Termini railway station, the main railway station of Rome, is a popular site for ads because so many persons pass from here every day. Often the advertisements placed here are huge, since the railway station has very high roofs. Here is a sample of ads from the Termini Railway station.

Advertisements in Rome, Italy - images by S. Deepak 2005-2012

Advertisements in Rome, Italy - images by S. Deepak 2005-2012

Advertisements in Rome, Italy - images by S. Deepak 2005-2012

Advertisements in Rome, Italy - images by S. Deepak 2005-2012

Advertisements in Rome, Italy - images by S. Deepak 2005-2012

Advertisements in Rome, Italy - images by S. Deepak 2005-2012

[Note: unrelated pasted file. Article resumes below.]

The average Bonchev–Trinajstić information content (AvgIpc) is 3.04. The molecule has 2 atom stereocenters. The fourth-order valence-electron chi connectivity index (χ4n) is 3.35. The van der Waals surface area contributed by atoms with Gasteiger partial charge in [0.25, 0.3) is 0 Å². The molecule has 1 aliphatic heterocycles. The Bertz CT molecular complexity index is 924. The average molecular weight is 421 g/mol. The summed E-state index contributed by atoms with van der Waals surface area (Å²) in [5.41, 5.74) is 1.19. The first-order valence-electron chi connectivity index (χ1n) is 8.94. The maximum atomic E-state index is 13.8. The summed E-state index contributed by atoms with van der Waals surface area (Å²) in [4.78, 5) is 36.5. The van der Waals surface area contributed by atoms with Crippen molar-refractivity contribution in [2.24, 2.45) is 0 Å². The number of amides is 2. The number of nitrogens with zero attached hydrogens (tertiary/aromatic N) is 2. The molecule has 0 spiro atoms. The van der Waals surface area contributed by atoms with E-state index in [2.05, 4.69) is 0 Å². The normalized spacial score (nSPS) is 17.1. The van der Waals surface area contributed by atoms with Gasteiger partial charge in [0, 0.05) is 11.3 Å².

Joys of Kathak

Welcome to the magical world of Kathak, one of the classical dances of India. Kathak is the dance from the Hindi heartland of northern India. Generally speaking, most of the classical dances of India like Kathakkali, Bharatanatyam and Mohiniattam with elaborate choreographies and exquisite costumes, originated in Southern part of India. Probably it has something to do with the peace and prosperity in that part of India over a period of centuries, so that cultures could develop more elaborate forms of artistic expressions. On the other hand, historically northern parts of India, especially on the west, over periods of millenniums, had repeated invasions and wars.

The same is true for the two other classical dance forms of northern India, Manipuri from the north-east and Odissi from Orissa (Odisha). Both have elaborate costumes, makeup and gestures. This part of India could also develop traditions of artistic expressions because it was far away from the invading armies coming from the west.